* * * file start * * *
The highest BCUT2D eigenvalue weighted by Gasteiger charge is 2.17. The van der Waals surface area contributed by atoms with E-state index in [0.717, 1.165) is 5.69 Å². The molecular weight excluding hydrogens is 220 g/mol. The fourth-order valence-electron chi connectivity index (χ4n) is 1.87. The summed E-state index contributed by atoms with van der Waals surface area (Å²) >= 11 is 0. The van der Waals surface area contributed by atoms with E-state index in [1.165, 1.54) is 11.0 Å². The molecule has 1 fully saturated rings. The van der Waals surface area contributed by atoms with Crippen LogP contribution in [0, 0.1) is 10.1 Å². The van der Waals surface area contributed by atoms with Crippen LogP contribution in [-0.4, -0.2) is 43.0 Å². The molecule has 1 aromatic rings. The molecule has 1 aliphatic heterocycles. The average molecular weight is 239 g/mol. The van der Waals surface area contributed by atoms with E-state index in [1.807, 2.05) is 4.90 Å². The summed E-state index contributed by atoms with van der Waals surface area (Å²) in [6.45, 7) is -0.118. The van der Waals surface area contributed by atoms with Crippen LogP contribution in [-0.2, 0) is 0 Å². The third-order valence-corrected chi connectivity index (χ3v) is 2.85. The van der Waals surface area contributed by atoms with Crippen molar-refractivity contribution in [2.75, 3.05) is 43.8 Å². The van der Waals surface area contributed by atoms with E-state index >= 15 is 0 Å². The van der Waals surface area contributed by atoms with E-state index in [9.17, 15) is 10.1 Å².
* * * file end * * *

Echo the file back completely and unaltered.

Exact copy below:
The highest BCUT2D eigenvalue weighted by Gasteiger charge is 2.17. The van der Waals surface area contributed by atoms with E-state index in [0.717, 1.165) is 5.69 Å². The molecular weight excluding hydrogens is 220 g/mol. The fourth-order valence-electron chi connectivity index (χ4n) is 1.87. The summed E-state index contributed by atoms with van der Waals surface area (Å²) >= 11 is 0. The van der Waals surface area contributed by atoms with E-state index in [1.165, 1.54) is 11.0 Å². The molecule has 1 fully saturated rings. The van der Waals surface area contributed by atoms with Crippen LogP contribution in [0, 0.1) is 10.1 Å². The van der Waals surface area contributed by atoms with Crippen LogP contribution in [-0.4, -0.2) is 43.0 Å². The molecule has 1 aromatic rings. The molecule has 1 aliphatic heterocycles. The average molecular weight is 239 g/mol. The van der Waals surface area contributed by atoms with E-state index in [1.807, 2.05) is 4.90 Å². The summed E-state index contributed by atoms with van der Waals surface area (Å²) in [6.45, 7) is -0.118. The van der Waals surface area contributed by atoms with Crippen LogP contribution in [-0.2, 0) is 0 Å². The third-order valence-corrected chi connectivity index (χ3v) is 2.85. The van der Waals surface area contributed by atoms with Crippen molar-refractivity contribution in [2.75, 3.05) is 43.8 Å². The van der Waals surface area contributed by atoms with E-state index >= 15 is 0 Å². The van der Waals surface area contributed by atoms with E-state index in [9.17, 15) is 10.1 Å².